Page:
“After a great deal of detailed research I passed my findings to politicians of every political persuasion with a request that they either institute an inquiry or at the very least support my call for an investigation. Sadly not a single MSP or MP agreed to back that request, and in the case of John Swinney, the Scottish Government Finance Minister, he has not even acknowledged receipt of my report even though I have submitted it to him twice since 27 October 2010. I remain convinced an inquiry by the Scottish Parliament into the multi-million pound losses by Scottish local authorities in Icelandic banks should be held.”
Mr Chisholm ended by saying : “I must thank my own constituency MSP John Lamont who raised the issue with Mr John Baillie, the chairman of the Accounts Commission. He (Mr Baillie) has told Mr Lamont: “The Council (SBC) is best placed to provide any further information to Mr Chisholm to give a full picture of the actions they have taken on the Investments.”
“If only that were true. At least the subject has received a good airing; sadly I notice from the council’s audited accounts for 2009/10 that the Icelandic impairment has now increased to £3.088 million.”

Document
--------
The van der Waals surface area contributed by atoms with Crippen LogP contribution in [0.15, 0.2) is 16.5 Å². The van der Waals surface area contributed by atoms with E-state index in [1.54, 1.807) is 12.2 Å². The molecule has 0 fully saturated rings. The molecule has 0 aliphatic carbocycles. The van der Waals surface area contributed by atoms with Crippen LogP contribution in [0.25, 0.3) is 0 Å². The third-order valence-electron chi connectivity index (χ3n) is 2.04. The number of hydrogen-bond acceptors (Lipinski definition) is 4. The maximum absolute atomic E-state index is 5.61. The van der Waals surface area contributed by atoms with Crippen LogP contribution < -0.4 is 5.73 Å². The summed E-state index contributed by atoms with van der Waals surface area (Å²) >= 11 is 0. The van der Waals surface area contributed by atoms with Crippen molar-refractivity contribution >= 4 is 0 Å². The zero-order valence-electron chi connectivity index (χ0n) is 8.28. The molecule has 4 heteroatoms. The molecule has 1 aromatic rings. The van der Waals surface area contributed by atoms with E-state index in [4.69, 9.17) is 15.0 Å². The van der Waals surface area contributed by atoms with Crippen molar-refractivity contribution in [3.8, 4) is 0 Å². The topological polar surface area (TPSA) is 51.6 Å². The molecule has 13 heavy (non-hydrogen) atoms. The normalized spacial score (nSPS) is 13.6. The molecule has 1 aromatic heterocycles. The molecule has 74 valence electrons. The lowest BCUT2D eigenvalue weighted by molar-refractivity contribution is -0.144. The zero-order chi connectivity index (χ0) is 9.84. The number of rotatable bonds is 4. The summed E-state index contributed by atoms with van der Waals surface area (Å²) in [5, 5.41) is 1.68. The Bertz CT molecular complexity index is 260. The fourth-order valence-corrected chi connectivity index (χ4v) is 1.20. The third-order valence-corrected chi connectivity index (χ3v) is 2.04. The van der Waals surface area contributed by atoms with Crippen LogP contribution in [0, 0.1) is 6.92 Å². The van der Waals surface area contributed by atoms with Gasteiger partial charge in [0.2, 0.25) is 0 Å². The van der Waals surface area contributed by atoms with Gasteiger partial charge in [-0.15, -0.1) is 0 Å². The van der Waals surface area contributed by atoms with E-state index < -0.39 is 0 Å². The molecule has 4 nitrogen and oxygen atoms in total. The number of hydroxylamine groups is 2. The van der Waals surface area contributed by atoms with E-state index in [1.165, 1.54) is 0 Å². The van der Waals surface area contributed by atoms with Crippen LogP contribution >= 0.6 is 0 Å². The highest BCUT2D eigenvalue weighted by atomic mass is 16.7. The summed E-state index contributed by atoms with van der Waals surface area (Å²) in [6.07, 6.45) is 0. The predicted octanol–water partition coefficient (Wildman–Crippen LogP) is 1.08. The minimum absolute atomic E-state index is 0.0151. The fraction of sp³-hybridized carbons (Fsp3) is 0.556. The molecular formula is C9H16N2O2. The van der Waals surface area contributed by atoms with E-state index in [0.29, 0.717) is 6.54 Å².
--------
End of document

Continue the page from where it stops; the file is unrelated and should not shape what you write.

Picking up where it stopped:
Scottish Law Reporter reported on the calls for a full investigation of Scottish Borders Council during November 2010 where it was revealed by retired Scotsman journalist William Chisholm who carried out his own investigation of SBC’s Icelandic finance deals, that Audit Scotland had been asked to investigate claims Scottish Borders Council acted negligently & recklessly in investing a staggering £10 million pounds of taxpayers money in the now collapsed Icelandic banks. The Council, which is now cutting posts & public services across the Borders is expected to lose more than £3 million pounds on its investment and that the final payment (if indeed any payments are made) of its expected return is not due until October, 2018.
It also transpired that during Mr Chisholm’s investigation of how Scottish Borders Council invested in the Icelandic Banks, SBC’s Treasury Advisers, Butlers, had been involved in similar losses to local authorities all across the UK, totalling hundreds of millions of pounds.
Further enquiries revealed Butlers Treasury advisers were linked to the Conservative Party’s Treasurer, Michael Spencer, who was the subject of a report in the Independent newspaper, where, following a two month investigation, journalist Martin Hickman alleged that "councils who paid [a firm run by Mr Spencer] for strategic advice were almost twice as likely to have lost money in the three main Icelandic banks as those advised by other companies. The Conservative Party’s own website continues to list Mr Spencer as its current Treasurer.